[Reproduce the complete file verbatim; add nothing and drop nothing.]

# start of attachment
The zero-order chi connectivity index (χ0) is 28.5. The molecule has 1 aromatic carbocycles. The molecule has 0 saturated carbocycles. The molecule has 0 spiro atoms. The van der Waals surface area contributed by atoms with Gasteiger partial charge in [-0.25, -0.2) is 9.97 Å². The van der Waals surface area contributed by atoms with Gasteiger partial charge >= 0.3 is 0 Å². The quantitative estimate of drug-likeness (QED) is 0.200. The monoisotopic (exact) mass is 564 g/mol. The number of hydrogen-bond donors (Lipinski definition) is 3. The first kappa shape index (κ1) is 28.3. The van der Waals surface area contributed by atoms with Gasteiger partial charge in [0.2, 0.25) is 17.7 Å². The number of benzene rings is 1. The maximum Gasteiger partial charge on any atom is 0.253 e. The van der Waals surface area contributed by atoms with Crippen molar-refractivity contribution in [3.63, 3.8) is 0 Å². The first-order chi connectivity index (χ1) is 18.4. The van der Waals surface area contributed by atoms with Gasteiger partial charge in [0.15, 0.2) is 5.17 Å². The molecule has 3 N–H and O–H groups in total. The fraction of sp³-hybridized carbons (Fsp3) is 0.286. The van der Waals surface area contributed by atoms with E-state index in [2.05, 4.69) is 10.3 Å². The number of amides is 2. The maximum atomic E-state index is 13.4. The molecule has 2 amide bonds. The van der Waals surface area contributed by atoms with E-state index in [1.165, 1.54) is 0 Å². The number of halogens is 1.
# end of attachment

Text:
The zero-order chi connectivity index (χ0) is 28.5. The molecule has 1 aromatic carbocycles. The molecule has 0 saturated carbocycles. The molecule has 0 spiro atoms. The van der Waals surface area contributed by atoms with Gasteiger partial charge in [-0.25, -0.2) is 9.97 Å². The van der Waals surface area contributed by atoms with Gasteiger partial charge >= 0.3 is 0 Å². The quantitative estimate of drug-likeness (QED) is 0.200. The monoisotopic (exact) mass is 564 g/mol. The number of hydrogen-bond donors (Lipinski definition) is 3. The first kappa shape index (κ1) is 28.3. The van der Waals surface area contributed by atoms with Gasteiger partial charge in [0.2, 0.25) is 17.7 Å². The number of benzene rings is 1. The maximum Gasteiger partial charge on any atom is 0.253 e. The van der Waals surface area contributed by atoms with Crippen molar-refractivity contribution in [3.63, 3.8) is 0 Å². The first-order chi connectivity index (χ1) is 18.4. The van der Waals surface area contributed by atoms with Gasteiger partial charge in [0.15, 0.2) is 5.17 Å². The molecule has 3 N–H and O–H groups in total. The fraction of sp³-hybridized carbons (Fsp3) is 0.286. The van der Waals surface area contributed by atoms with E-state index in [2.05, 4.69) is 10.3 Å². The number of amides is 2. The maximum atomic E-state index is 13.4. The molecule has 2 amide bonds. The van der Waals surface area contributed by atoms with E-state index in [1.165, 1.54) is 0 Å². The number of halogens is 1.